MIFF11 - THE FUTURE Review
The Melbourne International Film Festival
(MIFF) is in its glorious 60th year and if the initial below is a review for just one of many diverse films screening.
Two disenfranchised people in their mid 30's
decide to adopt a sick cat in the hopes that they can take care of it
temporarily. When they learn it has a longer life span than they thought, it
sends them reeling and planning the next month before they pick the cat up.
What follows is a desperate, muddled and ultimately hopeless attempt to better
July is the queen of mumble core and this is her second feature after the
divisive Me and You and Everyone We Know.
The Future is a good concept and a
thoroughly contemporary one that pigeon holes the many individuals that simply
stumble through life with generic careers and no aspirations, replacing this instead
with mindless internet surfing and not going outside.
The Future captures modern day fears and insecurities well
and highlights complex of genuine carelessness. Miranda July plays Sophie and
her partner is Jason (Hamish Linklater). They represent a lot of what is wrong
with the western world where social security and hand holding is
prevalent. There is nothing wrong with this, it just depicts society as a sort
of honey trap, and comfort is in fact the worst enemy which constantly leads to
inaction. They both set goals on a whim, and anyone can attest that having a
goal in vital. They start strong, they sound like they have a lot of conviction
and they disconnect that which seems to take up all of their time, the
internet. They also leave their jobs.
nothing goes to plan The Future
becomes a surreal experience, Jason stops time as Sophie is about to change his
life with a confession. He asks the moon for advice and in its all-knowing glow
admits that even it is not sure. Meanwhile the cat they are meant to be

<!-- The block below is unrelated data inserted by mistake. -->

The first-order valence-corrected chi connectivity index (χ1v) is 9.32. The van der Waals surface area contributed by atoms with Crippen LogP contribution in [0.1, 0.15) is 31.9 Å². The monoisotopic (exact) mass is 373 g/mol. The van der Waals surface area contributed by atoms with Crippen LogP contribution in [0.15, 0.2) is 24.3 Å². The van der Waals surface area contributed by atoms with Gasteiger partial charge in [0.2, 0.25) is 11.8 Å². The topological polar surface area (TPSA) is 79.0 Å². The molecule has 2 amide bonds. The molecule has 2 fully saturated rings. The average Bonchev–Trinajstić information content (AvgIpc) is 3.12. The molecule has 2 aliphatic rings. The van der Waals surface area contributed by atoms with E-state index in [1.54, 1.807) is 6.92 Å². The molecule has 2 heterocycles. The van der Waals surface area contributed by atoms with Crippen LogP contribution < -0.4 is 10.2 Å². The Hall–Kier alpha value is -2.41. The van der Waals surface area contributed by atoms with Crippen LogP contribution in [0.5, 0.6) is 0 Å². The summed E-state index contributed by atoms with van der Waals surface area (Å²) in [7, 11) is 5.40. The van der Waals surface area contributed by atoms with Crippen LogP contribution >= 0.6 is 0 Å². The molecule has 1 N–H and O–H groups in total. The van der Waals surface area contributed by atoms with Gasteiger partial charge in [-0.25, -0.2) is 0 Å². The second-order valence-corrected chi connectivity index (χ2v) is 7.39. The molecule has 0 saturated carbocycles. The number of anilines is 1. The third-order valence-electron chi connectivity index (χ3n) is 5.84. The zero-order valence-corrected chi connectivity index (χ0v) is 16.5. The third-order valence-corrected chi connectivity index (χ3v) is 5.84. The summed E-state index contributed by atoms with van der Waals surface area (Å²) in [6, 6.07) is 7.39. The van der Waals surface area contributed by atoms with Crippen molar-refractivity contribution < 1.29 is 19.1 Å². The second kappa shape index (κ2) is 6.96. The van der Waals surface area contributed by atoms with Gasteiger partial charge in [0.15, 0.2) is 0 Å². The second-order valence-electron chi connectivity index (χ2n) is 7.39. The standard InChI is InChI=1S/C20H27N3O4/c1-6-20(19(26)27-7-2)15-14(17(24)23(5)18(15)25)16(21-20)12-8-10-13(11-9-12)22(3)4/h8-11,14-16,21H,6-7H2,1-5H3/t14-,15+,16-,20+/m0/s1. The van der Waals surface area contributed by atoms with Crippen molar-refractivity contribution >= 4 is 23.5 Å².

eventually caring for narrates from its cage, but is more of a philosophical
quibble than commentary of what is happening in their lives. It is a first
point of view perspective and all that can be gauged is the cat's legs, one of
which is bandaged.
and Jason head into the future the passage of time is well represented.
Initially as they meander through life no time at all has passed before they
are living seemingly different existences. When Sophie becomes aware of this it
is disturbing and frightening for her and one scene utilizes this perfectly as
some old friends visit her place of work. Every time the
camera pans back to them they are older, their kids are born and then older
until the point where their kids have kids.
In The Future Sophie and Jason play off each
other really well. There is no conflict but they seem to one up each other on
the pointless ramblings of what is going on around them. It is very
entertaining to watch, but unfortunately The
Future divides the couple early on and they barely have any scenes together
that play on their strengths. The supporting cast is scatter shot and constantly
seems to miss the mark. Marshall who Sophie gets to know is one dimensional, likewise
the elderly man Jason hangs out with is irrelevant to anything that is
happening in their lives. Too many scenes meander on their time together.
The Future sets goals for the two protagonists to pursue,
but in itself The Future is aimless.
It is pervaded with dour hipster sensibilities and is often depressing because it
never amounts to anything. It literally goes nowhere; the story just seems to
grind to a halt after their initial life altering experiences. The silly
concepts of the daughter of Marshall digging a hole, a slinking jumper that
trails Sophie (her purposely avoided goal of dancing) and the cat voice narrating
all become grating and seem like an afterthought. It is also barely audible
when Sophie and Jason speak, mumble core indeed. It is impossible to relate to
such disenchanting, slack and unsuccessful people, which is a shame because The Future would have had a lot more of
an impact if they were grounded in any way.
The Future has some really great ideas and is uniquely
contemporary, but, and I hate to say it, The
Future is too damn quirky for its own good. Everyone wanders aimlessly in
an uncaring haze, surrounded by wacky things that happen and pointless
conversation, and regardless of the existential themes, nothing comes off the
screen very effectively.
- Miranda July
- Miranda July
- Hamish Linklater
- Miranda July
- David Warshofsky
- Isabella Acres